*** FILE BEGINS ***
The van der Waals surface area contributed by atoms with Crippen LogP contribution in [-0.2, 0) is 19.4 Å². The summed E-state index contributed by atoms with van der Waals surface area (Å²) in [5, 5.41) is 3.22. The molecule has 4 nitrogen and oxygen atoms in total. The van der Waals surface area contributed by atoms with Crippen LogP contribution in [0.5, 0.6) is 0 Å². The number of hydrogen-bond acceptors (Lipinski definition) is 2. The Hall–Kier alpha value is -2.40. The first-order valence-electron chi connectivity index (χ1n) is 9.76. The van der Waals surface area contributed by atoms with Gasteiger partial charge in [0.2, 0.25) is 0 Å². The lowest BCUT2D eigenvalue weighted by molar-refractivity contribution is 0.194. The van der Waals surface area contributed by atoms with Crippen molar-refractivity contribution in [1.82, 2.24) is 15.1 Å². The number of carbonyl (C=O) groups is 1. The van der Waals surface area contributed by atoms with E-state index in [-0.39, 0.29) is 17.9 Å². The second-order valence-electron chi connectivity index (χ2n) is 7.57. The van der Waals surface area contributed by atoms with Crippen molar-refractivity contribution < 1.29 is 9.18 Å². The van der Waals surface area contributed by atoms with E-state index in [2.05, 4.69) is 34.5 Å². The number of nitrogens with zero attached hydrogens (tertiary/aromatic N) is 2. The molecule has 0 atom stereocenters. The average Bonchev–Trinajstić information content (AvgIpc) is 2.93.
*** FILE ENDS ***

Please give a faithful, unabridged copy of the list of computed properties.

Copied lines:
The van der Waals surface area contributed by atoms with Crippen LogP contribution in [-0.2, 0) is 19.4 Å². The summed E-state index contributed by atoms with van der Waals surface area (Å²) in [5, 5.41) is 3.22. The molecule has 4 nitrogen and oxygen atoms in total. The van der Waals surface area contributed by atoms with Crippen LogP contribution in [0.5, 0.6) is 0 Å². The number of hydrogen-bond acceptors (Lipinski definition) is 2. The Hall–Kier alpha value is -2.40. The first-order valence-electron chi connectivity index (χ1n) is 9.76. The van der Waals surface area contributed by atoms with Gasteiger partial charge in [0.2, 0.25) is 0 Å². The lowest BCUT2D eigenvalue weighted by molar-refractivity contribution is 0.194. The van der Waals surface area contributed by atoms with Crippen molar-refractivity contribution in [1.82, 2.24) is 15.1 Å². The number of carbonyl (C=O) groups is 1. The van der Waals surface area contributed by atoms with E-state index in [-0.39, 0.29) is 17.9 Å². The second-order valence-electron chi connectivity index (χ2n) is 7.57. The van der Waals surface area contributed by atoms with Crippen molar-refractivity contribution < 1.29 is 9.18 Å². The van der Waals surface area contributed by atoms with E-state index in [2.05, 4.69) is 34.5 Å². The number of nitrogens with zero attached hydrogens (tertiary/aromatic N) is 2. The molecule has 0 atom stereocenters. The average Bonchev–Trinajstić information content (AvgIpc) is 2.93.